Meet rising star Heather MacLean
“Running with this group, she’s taken it up a level. She knows she belongs. She knows with a lap to go she’s going to be there."
By Sarah Lorge Butler, Runner's World
Ask Heather MacLean, who is an 800 meter / 1500 meter / Mile specialist, which event is her favorite, and she’ll tell you it’s neither. Her favorite is actually a relay, the 4x400 meters, which she hardly ever gets to race.
But the choice makes sense. She loves being around her teammates, her family, her coaches, everyone who has helped her get where she is.
These days, MacLean, 25, is part of Team New Balance Boston, holding a job—pro runner—that 10 years ago she didn’t know existed. She’s won two out of her last three races with ease. On February 13 in Staten Island, New York, she won the 1500 meters at the New Balance Indoor Grand Prix in 4:06.32, blazing past Cory McGee by running the final 200 meters in 30.92 seconds. Many in the running world think MacLean has a solid chance at making the Olympic team for Tokyo this summer.
But her route to professional running has been highly unusual.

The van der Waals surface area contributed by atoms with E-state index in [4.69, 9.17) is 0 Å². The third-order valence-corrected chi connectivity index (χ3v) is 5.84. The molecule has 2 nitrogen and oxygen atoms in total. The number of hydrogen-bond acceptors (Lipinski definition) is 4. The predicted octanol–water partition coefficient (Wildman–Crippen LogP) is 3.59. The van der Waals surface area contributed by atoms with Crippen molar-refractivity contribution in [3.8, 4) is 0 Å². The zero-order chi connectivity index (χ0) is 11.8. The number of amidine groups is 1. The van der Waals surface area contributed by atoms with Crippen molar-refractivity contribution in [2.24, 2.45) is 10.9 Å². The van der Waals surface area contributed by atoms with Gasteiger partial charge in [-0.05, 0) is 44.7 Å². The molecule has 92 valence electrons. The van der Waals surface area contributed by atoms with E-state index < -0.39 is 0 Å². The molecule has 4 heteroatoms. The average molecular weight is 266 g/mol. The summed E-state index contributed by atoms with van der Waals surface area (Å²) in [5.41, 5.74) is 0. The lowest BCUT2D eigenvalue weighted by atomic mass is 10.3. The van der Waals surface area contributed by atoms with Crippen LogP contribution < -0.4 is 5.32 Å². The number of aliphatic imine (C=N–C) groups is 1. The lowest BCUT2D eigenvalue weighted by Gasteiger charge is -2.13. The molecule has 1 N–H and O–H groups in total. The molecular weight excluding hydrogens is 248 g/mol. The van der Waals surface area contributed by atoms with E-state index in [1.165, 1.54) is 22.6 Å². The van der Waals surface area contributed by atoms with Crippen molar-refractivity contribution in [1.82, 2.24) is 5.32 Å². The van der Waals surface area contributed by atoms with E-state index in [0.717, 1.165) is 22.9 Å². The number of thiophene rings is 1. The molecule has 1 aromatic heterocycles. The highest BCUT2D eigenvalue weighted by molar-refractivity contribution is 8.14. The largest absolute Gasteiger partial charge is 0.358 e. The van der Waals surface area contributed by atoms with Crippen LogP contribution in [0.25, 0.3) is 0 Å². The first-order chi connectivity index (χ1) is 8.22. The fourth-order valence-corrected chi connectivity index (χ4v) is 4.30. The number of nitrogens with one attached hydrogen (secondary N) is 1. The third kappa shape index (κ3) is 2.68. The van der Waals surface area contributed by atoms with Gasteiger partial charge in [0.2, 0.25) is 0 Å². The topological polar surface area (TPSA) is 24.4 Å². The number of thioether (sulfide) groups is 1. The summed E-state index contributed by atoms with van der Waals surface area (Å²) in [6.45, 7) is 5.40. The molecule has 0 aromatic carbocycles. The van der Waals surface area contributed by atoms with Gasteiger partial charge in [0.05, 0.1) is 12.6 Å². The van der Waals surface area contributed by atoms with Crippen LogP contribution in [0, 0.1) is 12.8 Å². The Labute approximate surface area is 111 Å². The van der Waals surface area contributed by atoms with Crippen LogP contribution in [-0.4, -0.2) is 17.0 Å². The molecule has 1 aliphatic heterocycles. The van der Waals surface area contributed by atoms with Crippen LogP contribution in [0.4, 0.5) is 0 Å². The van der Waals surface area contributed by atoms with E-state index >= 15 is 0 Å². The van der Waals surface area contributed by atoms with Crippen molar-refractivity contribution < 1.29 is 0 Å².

If there’s a typical path to going pro, it might look something like this: the fast kids, who start running freshman year of high school, go to top college programs at Oregon or Colorado or Georgetown. There, they travel around the country gaining experience at high-level meets. They get even faster in college, and upon graduating, sign a contract with a running shoe company, encouraged by parents who are very involved in their children’s lives.
In contrast, MacLean didn’t start running until indoor track during the winter of her junior year of high school. She had immediate success in the 300 meters, and even though she didn’t own spikes, she made it to the all-state meet her first season. But she knew very little about the process of getting to college.
The fourth of eight siblings in Peabody, Massachusetts, north of Boston, she didn’t get much encouragement from the adults closest to her. No one in her family had a college degree. Her father, who died in 2017, was mostly out of the picture. Her mom, Michele Maurice, struggled to keep the kids housed and fed. The extras were scarce.
“Luckily Massachusetts has really great services for low-income families,” MacLean told Runner’s World. “We had food, and we had a roof over our head. It was very hard for my mom to get by with so many children. I really respect her for that. Maybe sometimes we didn’t have the nicest places we were living in, but all of us got by.”
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Photo credit: Kevin Morris